Two engagement events on Tuesday: one highlighting the need for evolutionary change, the other examined the problems managers face every day.
Not many people get to travel to the top of the BT tower, which might partly explain why Tuesday afternoon’s Gurteen Knowledge Café was so heavily oversubscribed. Add Dave Snowden speaking about complexity and you have easily the hottest KM ticket in town. I hadn’t made the original cut, but my colleague Kevin was fading fast by Monday afternoon and arranged for me to go in his stead.
“How can we best keep employees engaged in their work, in the current economic climate?” – Gurteen Knowledge Cafe with Dave Snowden, Alex Wilson, Sharon Darwent – BT Tower
The afternoon began with a buffet in the revolving restaurant, which clicked into gear as we queued for dim sum, inducing a sensation faintly resembling seasickness. The restaurant completed a revolution as we sat and talked, picking out London landmarks through the gloomy haze.
David Gurteen welcomed everybody to the event and explained how the afternoon was going to work. As usual there was a great mix of first timers and regulars, which always helps get conversations started. The whole group of 80 or so were then ferried to the ground floor auditorium where we were welcomed by host Sharon Darwent and introduced to BT’s HR director Alex Wilson. Alex spoke about the need for engagement during the current economic climate, stressing that BT faced its own challenges and didn’t pretend to know all the answers.
Dave Snowden followed with his presentation introducing complexity, updated with some of the output from a recent Cognitive Edge engagement. His examples from the Liverpool museum project demonstrated the importance of collecting granular anecdotal fragments from children who had visited the museum and how SenseMaker helps signify, interpret and display them visually. Graphs showed how weak signal detection through the real time monitoring of anecdotes can lead to quick corrective action without the need for major interventions.
Moving back up the tower to discuss the implications highlighted some of the difficulties involved in helping people understand complexity and what it means for managers. Most people were happy to discuss their situations and propose solutions for each other’s problems but were less sure about a revolutionary approach.
Many organizations carry out an employee survey every two years. It’s a huge undertaking and an important input into strategy making. BT seems to be finding it needs to test the water more frequently and is taking quarterly surveys of samples of the organisation. It will be interesting to see how these more frequent inputs help the company become more agile.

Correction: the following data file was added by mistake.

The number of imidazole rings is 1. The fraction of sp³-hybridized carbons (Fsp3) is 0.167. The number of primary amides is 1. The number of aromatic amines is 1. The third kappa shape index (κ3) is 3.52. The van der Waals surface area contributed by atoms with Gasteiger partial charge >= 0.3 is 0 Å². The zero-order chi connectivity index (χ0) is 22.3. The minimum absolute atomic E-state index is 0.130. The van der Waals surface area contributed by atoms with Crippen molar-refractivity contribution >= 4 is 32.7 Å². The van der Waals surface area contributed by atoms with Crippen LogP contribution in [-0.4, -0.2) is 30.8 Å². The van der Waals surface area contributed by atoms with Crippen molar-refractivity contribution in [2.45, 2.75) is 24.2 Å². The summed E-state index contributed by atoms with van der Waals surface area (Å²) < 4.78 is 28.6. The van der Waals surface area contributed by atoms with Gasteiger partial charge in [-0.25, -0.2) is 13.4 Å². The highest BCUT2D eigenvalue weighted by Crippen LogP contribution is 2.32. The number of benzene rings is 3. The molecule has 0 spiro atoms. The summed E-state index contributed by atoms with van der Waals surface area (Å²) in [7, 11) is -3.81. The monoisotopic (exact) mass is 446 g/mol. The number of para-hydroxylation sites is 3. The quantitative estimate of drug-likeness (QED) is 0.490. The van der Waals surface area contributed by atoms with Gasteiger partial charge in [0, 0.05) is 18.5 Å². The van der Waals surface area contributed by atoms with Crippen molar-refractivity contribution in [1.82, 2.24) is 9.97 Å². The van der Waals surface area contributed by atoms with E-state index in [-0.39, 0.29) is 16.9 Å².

As usual we decamped to a pub to make and renew acquaintances. I could’ve stayed longer, but I had another engagement.
“Newsletters are dead; Long live Engagement” – Jason Bates, David Paul
A smart walk back across Bloomsbury took me to Lincoln’s Inn Fields where Suzanne Clift of the Land Registry was hosting the Melcrum Communicators’ Network’s London Communicators’ Group February meetup.
Jason opened the proceedings by focusing everyone in the room on the challenges facing organisations in the current climate before dividing the group into teams for a workshop. David then took over in the guise of Rupert Fotherington-Smythe (or someone similar), CEO of Gravelodge, a nationally-respected chain of motels which has grown in size, but lost something of its identity along the way. We had thirty minutes to put together a proposal aimed at reconnecting Gravelodge with its employees and reinvigorating its reputation.
Everyone in our team was keen. Jess and Beata were firing off ideas, which I managed to record and Cari structured into a proposal convincing enough for David to award us the contract! Key to his decision, he said, was our focus on getting the organisation to understand its original values.
We celebrated with a beer in the Pitcher and Piano on Kingsway and went our separate ways, all looking forward to next month’s meetup.